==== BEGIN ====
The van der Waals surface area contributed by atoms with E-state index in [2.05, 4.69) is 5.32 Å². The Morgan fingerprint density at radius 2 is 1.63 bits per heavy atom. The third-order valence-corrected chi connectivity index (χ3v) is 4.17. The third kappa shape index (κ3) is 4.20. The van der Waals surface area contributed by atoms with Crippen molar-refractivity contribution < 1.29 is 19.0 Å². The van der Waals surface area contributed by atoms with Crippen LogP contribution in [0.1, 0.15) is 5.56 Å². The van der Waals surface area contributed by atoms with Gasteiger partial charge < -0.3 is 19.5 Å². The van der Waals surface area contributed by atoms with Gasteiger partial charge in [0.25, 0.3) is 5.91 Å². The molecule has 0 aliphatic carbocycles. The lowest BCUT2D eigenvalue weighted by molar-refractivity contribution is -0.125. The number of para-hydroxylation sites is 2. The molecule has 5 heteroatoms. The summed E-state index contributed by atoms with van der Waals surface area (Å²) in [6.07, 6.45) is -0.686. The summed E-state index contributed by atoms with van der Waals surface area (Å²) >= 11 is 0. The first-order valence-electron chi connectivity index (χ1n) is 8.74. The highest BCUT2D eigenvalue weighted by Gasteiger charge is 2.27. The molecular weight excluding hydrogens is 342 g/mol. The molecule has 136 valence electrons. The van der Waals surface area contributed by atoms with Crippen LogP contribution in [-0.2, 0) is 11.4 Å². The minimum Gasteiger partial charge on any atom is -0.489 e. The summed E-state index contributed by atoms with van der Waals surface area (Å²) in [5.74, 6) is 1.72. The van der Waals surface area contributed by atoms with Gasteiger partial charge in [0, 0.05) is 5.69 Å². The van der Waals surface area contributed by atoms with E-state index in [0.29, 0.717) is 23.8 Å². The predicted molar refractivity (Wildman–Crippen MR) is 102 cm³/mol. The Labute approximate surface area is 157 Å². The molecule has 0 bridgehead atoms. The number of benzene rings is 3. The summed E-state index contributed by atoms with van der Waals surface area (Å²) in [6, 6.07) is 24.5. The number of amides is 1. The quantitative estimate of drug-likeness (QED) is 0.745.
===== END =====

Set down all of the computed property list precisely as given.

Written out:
The van der Waals surface area contributed by atoms with E-state index in [2.05, 4.69) is 5.32 Å². The Morgan fingerprint density at radius 2 is 1.63 bits per heavy atom. The third-order valence-corrected chi connectivity index (χ3v) is 4.17. The third kappa shape index (κ3) is 4.20. The van der Waals surface area contributed by atoms with Crippen molar-refractivity contribution < 1.29 is 19.0 Å². The van der Waals surface area contributed by atoms with Crippen LogP contribution in [0.1, 0.15) is 5.56 Å². The van der Waals surface area contributed by atoms with Gasteiger partial charge < -0.3 is 19.5 Å². The van der Waals surface area contributed by atoms with Gasteiger partial charge in [0.25, 0.3) is 5.91 Å². The molecule has 0 aliphatic carbocycles. The lowest BCUT2D eigenvalue weighted by molar-refractivity contribution is -0.125. The number of para-hydroxylation sites is 2. The molecule has 5 heteroatoms. The summed E-state index contributed by atoms with van der Waals surface area (Å²) in [6.07, 6.45) is -0.686. The summed E-state index contributed by atoms with van der Waals surface area (Å²) >= 11 is 0. The first-order valence-electron chi connectivity index (χ1n) is 8.74. The highest BCUT2D eigenvalue weighted by Gasteiger charge is 2.27. The molecular weight excluding hydrogens is 342 g/mol. The molecule has 136 valence electrons. The van der Waals surface area contributed by atoms with Crippen LogP contribution in [-0.2, 0) is 11.4 Å². The minimum Gasteiger partial charge on any atom is -0.489 e. The summed E-state index contributed by atoms with van der Waals surface area (Å²) in [5.74, 6) is 1.72. The van der Waals surface area contributed by atoms with Gasteiger partial charge in [0, 0.05) is 5.69 Å². The van der Waals surface area contributed by atoms with E-state index in [0.29, 0.717) is 23.8 Å². The predicted molar refractivity (Wildman–Crippen MR) is 102 cm³/mol. The Labute approximate surface area is 157 Å². The molecule has 0 bridgehead atoms. The number of benzene rings is 3. The summed E-state index contributed by atoms with van der Waals surface area (Å²) in [6, 6.07) is 24.5. The number of amides is 1. The quantitative estimate of drug-likeness (QED) is 0.745.